Existing literature, however, still has theoretical and methodological gaps to redress. There is also no shortage of substantive domains in the global economy awaiting GVC analysis. This final section discusses some key gaps in the research and suggests future directions for global chains inquiry, focusing on (1) the clarification and elaboration of global chains theory and methods; and (2) the extension of its coverage into new substantive domains.
The global chains approach, as noted above, has been influenced by a variety of other theoretical strands at multiple junctures. In each turn, some elements were retained and combined with new pieces. As a result, it is noted that “the epistemological canvas of commodity chain analysis is very broad and its affiliations heterodox” (Rammohan and Sundaresan 2003:921). While this “theoretical eclecticism” might increase its multidisciplinary appeal, the question has been raised whether the GVC approach is a heuristic or methodological tool to study economic globalization, or a coherent theoretical enterprise to explain it (Collins 2005; Gibbon et al. 2008). Some consider it an analytical tool “innocent of theory” that can capture particular – meso-level and organizational – dimensions of the global economy. Among those appreciating it as a theory, some affirm its theoretical promiscuity as a counter to modernist and economically deterministic development theory (Collins 2005), whereas others remain suspect of its theoretical integrity (Gibbon et al. 2008). Whether these disagreements will cohabit under the roof of global chains literature or are now diverging into different literatures remains an open question. The debate is underway, but with no definite conclusion as yet.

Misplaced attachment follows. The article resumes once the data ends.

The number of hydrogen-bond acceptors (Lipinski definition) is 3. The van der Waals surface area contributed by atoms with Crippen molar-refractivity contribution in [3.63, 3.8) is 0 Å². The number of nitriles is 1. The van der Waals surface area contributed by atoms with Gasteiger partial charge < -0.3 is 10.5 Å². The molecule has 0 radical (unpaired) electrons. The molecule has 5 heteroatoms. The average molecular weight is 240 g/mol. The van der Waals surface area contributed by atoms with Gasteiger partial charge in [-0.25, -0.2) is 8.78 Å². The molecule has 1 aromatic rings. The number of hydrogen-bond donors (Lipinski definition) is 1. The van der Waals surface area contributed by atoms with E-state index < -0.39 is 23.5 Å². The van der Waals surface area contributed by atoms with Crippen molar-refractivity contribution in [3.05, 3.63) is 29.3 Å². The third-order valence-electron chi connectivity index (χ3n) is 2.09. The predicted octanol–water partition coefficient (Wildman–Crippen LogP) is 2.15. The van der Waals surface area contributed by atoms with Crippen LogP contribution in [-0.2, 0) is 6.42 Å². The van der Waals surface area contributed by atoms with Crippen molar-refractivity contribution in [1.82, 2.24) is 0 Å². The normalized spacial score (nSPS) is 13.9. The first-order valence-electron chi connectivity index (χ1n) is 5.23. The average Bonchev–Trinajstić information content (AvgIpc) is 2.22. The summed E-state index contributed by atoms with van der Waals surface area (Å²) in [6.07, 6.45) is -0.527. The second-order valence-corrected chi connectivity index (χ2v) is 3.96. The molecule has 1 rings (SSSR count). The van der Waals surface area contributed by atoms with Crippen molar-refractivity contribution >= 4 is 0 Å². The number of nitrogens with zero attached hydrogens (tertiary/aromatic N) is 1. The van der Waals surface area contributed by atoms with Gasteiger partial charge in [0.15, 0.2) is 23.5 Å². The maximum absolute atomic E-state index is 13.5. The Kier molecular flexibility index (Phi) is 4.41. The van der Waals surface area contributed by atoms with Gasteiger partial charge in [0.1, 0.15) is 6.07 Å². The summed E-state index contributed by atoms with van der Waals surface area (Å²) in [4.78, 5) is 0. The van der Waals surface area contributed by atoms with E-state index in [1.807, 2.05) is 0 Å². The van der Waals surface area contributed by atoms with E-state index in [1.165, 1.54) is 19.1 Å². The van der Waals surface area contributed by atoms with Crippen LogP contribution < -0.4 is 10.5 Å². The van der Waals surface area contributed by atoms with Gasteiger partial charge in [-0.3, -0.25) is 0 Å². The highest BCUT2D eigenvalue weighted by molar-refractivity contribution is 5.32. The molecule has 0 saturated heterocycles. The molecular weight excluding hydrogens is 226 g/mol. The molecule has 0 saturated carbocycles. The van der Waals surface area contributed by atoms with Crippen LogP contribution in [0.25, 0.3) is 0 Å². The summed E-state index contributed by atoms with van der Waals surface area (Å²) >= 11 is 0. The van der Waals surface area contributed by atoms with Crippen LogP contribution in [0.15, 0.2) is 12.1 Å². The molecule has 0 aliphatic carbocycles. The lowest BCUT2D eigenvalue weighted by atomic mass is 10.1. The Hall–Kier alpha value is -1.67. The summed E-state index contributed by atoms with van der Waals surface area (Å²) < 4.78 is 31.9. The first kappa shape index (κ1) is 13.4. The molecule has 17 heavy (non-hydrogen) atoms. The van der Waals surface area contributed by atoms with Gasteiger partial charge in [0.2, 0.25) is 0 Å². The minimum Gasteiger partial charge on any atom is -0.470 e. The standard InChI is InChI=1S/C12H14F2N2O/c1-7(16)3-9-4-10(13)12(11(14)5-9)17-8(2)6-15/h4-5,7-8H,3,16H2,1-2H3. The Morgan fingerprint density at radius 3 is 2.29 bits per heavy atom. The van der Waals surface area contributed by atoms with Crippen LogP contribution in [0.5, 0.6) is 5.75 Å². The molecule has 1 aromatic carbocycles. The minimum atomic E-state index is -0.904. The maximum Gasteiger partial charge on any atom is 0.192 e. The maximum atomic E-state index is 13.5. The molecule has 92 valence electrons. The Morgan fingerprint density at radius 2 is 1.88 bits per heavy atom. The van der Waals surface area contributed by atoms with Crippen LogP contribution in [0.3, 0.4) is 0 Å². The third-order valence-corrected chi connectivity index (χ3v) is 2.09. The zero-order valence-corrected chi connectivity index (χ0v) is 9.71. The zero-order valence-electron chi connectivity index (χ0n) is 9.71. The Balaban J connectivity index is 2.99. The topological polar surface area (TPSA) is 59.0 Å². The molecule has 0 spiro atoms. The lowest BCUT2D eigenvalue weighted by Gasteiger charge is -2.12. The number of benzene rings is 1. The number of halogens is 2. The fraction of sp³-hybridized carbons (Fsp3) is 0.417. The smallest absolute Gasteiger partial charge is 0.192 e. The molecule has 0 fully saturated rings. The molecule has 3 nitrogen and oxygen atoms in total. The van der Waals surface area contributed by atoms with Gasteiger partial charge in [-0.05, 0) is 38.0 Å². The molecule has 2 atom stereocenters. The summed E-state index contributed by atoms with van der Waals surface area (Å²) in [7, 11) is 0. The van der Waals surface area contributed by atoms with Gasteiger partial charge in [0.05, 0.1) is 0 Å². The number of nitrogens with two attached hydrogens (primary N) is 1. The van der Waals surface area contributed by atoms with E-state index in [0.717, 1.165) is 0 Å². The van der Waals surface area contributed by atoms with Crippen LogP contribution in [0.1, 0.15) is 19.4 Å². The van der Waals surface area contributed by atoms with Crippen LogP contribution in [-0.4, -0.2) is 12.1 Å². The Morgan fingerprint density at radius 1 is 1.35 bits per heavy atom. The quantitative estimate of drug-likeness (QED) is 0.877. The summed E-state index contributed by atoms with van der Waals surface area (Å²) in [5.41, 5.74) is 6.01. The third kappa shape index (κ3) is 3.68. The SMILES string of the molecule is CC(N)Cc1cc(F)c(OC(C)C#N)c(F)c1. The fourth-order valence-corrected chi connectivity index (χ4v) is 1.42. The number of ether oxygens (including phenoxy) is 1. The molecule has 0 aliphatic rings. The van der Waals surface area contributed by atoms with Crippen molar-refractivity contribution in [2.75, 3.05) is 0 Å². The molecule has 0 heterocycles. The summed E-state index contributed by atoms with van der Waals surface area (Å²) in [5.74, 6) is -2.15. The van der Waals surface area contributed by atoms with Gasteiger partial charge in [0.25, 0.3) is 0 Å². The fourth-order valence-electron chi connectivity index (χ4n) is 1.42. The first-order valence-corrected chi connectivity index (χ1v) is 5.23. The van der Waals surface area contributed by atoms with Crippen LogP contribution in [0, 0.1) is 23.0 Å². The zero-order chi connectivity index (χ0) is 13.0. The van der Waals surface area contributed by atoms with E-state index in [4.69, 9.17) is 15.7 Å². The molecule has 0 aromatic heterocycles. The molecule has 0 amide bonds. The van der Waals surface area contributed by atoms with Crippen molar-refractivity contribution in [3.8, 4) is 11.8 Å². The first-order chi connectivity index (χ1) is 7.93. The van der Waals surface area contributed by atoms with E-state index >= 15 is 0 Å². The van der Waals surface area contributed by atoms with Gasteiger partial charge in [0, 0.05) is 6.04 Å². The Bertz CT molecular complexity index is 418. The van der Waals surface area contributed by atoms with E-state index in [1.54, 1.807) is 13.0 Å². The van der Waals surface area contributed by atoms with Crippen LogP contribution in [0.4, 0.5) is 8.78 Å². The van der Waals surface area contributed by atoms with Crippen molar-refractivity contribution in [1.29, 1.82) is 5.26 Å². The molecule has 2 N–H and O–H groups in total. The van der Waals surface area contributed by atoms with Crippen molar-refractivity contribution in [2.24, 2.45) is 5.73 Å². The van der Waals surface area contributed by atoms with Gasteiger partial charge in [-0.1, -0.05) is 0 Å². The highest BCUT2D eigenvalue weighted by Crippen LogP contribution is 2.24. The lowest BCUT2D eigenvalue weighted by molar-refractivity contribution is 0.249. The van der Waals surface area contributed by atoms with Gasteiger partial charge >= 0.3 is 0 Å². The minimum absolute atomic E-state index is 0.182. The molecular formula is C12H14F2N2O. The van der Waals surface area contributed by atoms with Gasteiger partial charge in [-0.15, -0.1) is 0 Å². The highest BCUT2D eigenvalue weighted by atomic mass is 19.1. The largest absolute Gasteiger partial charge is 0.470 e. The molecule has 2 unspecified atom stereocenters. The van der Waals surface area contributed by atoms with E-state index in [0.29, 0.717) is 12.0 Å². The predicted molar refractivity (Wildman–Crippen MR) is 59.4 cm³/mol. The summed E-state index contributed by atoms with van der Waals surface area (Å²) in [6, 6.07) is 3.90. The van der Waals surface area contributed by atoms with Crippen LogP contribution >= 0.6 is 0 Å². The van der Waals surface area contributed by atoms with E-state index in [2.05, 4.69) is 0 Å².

Whether GVC is understood as a method or as a theory, there are still challenging conceptual questions ahead emerging from recent studies. One is conceptually to bridge different levels of governance/coordination in global value chains, as discussed above. GVC governance is understood in three different ways, each of which highlights a particular aspect of governance and power relations: drivenness (Gereffi 1994), coordination (Gereffi et al. 2005), and convention (Ponte and Gibbon 2005). It remains unanswered whether these approaches are contending or complementary (Gibbon et al. 2008), and, if they are complementary, how two levels of governance – individual linkages and the entire chain – can be integrated into a comprehensive framework.